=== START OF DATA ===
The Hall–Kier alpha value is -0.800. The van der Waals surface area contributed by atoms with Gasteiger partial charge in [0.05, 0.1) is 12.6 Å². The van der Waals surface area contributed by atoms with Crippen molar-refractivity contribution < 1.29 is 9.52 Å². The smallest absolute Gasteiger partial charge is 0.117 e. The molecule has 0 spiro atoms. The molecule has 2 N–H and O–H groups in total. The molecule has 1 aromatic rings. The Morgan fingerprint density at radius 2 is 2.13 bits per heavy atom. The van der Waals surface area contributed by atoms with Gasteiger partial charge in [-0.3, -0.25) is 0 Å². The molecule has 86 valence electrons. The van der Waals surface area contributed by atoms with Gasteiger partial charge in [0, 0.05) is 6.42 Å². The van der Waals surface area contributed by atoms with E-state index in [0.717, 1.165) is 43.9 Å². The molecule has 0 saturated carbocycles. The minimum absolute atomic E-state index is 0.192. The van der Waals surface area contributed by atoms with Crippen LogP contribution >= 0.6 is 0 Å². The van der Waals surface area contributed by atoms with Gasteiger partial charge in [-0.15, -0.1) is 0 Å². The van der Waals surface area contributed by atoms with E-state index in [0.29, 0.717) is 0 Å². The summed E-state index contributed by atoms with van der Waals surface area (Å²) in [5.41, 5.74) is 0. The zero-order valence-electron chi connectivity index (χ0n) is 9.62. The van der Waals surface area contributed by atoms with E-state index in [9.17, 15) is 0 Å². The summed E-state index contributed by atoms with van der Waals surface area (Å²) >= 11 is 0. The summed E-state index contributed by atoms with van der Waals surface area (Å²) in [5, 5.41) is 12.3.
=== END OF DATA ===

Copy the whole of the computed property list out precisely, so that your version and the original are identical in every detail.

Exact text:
The Hall–Kier alpha value is -0.800. The van der Waals surface area contributed by atoms with Gasteiger partial charge in [0.05, 0.1) is 12.6 Å². The van der Waals surface area contributed by atoms with Crippen molar-refractivity contribution < 1.29 is 9.52 Å². The smallest absolute Gasteiger partial charge is 0.117 e. The molecule has 0 spiro atoms. The molecule has 2 N–H and O–H groups in total. The molecule has 1 aromatic rings. The Morgan fingerprint density at radius 2 is 2.13 bits per heavy atom. The van der Waals surface area contributed by atoms with Gasteiger partial charge in [-0.3, -0.25) is 0 Å². The molecule has 86 valence electrons. The van der Waals surface area contributed by atoms with Gasteiger partial charge in [0, 0.05) is 6.42 Å². The van der Waals surface area contributed by atoms with E-state index in [0.717, 1.165) is 43.9 Å². The molecule has 0 saturated carbocycles. The minimum absolute atomic E-state index is 0.192. The van der Waals surface area contributed by atoms with Crippen LogP contribution >= 0.6 is 0 Å². The van der Waals surface area contributed by atoms with Gasteiger partial charge in [-0.15, -0.1) is 0 Å². The van der Waals surface area contributed by atoms with E-state index in [0.29, 0.717) is 0 Å². The summed E-state index contributed by atoms with van der Waals surface area (Å²) in [5.41, 5.74) is 0. The zero-order valence-electron chi connectivity index (χ0n) is 9.62. The van der Waals surface area contributed by atoms with E-state index in [9.17, 15) is 0 Å². The summed E-state index contributed by atoms with van der Waals surface area (Å²) >= 11 is 0. The summed E-state index contributed by atoms with van der Waals surface area (Å²) in [5, 5.41) is 12.3.